Politics, Potatoes and T-Shirts

This is the month the federal Liberals will make a gut-wrenchingly difficult decision.

And no, I’m not talking about a decision related to foreign policy or to democratic reform or to the deficit; I mean the Liberals face the daunting task of choosing a new design for their official party T-shirt.

To see what I mean just visit the Liberal website which this month includes a survey asking loyal party members to help them choose among “3 amazing T-shirt designs.”

This, says the website, is “a fun and innovative” way for party members to show their support both for “real change” and “for Justin Trudeau”. (It’s also, of course, a fun and innovative way for the Liberals to get donations, since anyone who contributes $99 or more to the party gets a free T-shirt.)

Anyway, I’m bringing all this to your attention because the T-shirt designs on display actually tell us a lot about the Liberal Party’s overall communication strategy.

If you haven’t visited the site, I’ll describe the designs.

One features a photo of Prime Minister Justin Trudeau looking his typically dreamy self; another design simply has two words “More Love”, while the last is basically a line drawing of a blank face topped with Trudeau’s trademark hair style, surrounded by the phrase, “Positive Politics.”

So what does this tell us about Liberal strategy?

Well, it tells us it’s a strategy that can be summed up in three words: vapid, mawkish, and schmaltzy. (For cynics, I’ll add a fourth word: nauseating. I mean, “More Love”! What are the Liberals, a political party or a hippie commune?)

Now, to be fair, cornball communications is not at all that atypical in politics.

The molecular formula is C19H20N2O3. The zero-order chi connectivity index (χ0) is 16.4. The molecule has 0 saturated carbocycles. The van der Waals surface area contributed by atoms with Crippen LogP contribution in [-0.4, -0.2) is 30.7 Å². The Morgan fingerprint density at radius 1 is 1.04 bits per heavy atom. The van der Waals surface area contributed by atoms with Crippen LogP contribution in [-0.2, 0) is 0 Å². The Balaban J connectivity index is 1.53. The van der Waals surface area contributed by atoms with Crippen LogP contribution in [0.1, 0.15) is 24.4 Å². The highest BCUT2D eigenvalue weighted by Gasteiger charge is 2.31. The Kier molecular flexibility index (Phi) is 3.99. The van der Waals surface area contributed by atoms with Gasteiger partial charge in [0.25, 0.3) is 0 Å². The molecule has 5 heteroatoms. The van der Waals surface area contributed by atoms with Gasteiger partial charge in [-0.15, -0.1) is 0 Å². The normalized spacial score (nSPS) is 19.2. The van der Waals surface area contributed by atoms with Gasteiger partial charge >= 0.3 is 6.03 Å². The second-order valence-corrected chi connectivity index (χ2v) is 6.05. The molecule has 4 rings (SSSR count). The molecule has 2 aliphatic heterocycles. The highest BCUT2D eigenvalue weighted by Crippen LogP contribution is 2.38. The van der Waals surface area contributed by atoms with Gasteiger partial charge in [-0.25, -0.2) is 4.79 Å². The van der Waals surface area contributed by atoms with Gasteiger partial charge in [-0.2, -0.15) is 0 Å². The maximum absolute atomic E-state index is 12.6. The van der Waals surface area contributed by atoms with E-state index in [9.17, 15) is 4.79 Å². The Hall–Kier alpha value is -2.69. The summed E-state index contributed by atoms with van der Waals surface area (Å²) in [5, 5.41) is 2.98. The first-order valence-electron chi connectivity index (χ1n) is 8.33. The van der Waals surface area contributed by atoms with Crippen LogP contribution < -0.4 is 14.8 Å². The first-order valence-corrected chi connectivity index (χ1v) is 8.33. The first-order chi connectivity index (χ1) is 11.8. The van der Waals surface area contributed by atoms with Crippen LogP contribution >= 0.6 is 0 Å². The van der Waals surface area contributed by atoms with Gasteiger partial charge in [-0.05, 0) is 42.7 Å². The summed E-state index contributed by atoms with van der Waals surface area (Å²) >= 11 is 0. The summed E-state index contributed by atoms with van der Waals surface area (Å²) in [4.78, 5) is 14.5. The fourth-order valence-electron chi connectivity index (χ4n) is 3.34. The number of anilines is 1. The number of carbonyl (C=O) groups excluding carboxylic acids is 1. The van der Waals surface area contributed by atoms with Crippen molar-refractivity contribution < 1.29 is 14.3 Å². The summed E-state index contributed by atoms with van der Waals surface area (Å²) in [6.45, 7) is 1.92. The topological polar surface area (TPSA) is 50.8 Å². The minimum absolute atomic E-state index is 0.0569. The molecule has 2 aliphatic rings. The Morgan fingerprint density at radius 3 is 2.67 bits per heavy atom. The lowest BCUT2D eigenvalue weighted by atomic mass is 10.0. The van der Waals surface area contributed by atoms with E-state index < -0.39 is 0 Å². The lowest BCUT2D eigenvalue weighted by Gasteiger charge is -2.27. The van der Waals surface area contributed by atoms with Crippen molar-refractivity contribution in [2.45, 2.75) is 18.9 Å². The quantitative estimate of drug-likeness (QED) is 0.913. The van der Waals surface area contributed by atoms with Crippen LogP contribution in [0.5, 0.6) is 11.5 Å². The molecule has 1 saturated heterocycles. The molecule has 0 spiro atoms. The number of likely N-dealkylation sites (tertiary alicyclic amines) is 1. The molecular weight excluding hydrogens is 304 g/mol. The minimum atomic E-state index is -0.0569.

The fact is, when conjuring up a political communication strategy, vapid and mawkish is usually the way to go; a political party wants a message that’s both emotive and concise, the fewer words the better.

And the phrases, “More Love” and “Positive Politics”, while certainly sappy, perfectly sum up the Liberal party’s optimistic brand, while their brevity ensures these slogans can easily fit not only on T-shirts, but on bumper stickers, billboards, lapel pins and they make for perfect Twitter “hashtags.”

Plus, as an added bonus “More Love” and “Positive Politics” are terms which distinguish the Liberals from their rival Conservatives, who are generally portrayed in the media as being for “More Hate” and “Negative Politics.”

Yet, what I think is unusual about the Liberal strategy is the way their platitudinous propaganda, which is fine for T-shirt slogans, is permeating all their government communications.

For instance, when our prime minister recently visited China, the Liberal International Trade Minister, Chrystia Freeland, declared the trip a success basically because the Chinese had bestowed upon Trudeau the nickname, “Little Potato.”

In fact, Freeland said she was “quite proud” of the moniker.

Is it just me or does anybody else find that odd?

I mean rather than emphasizing how the trip had advanced Canadian interests, Freeland chose to focus on Trudeau’s nickname, since I suppose she thought it was cute and affectionate and thus matched the Liberal Party’s schmaltzy language.

Mind you, Freeland was just assuming “Little Potato” is an affectionate nickname; for all we know, it might be Mandarin slang for “At least he has nice hair.”

Also, I can’t think of any other world leader offhand who has ever bragged about being called a vegetable.

Still, maybe this will work for the Liberals.

Maybe next year, the Liberals will have a T-shirt, emblazoned with a dreamy looking potato with Trudeau’s trademark hair style, over the words: “Our Prime Minister is Spud-tacular!”

(This column originally appeared in the Ottawa Hill Times.)

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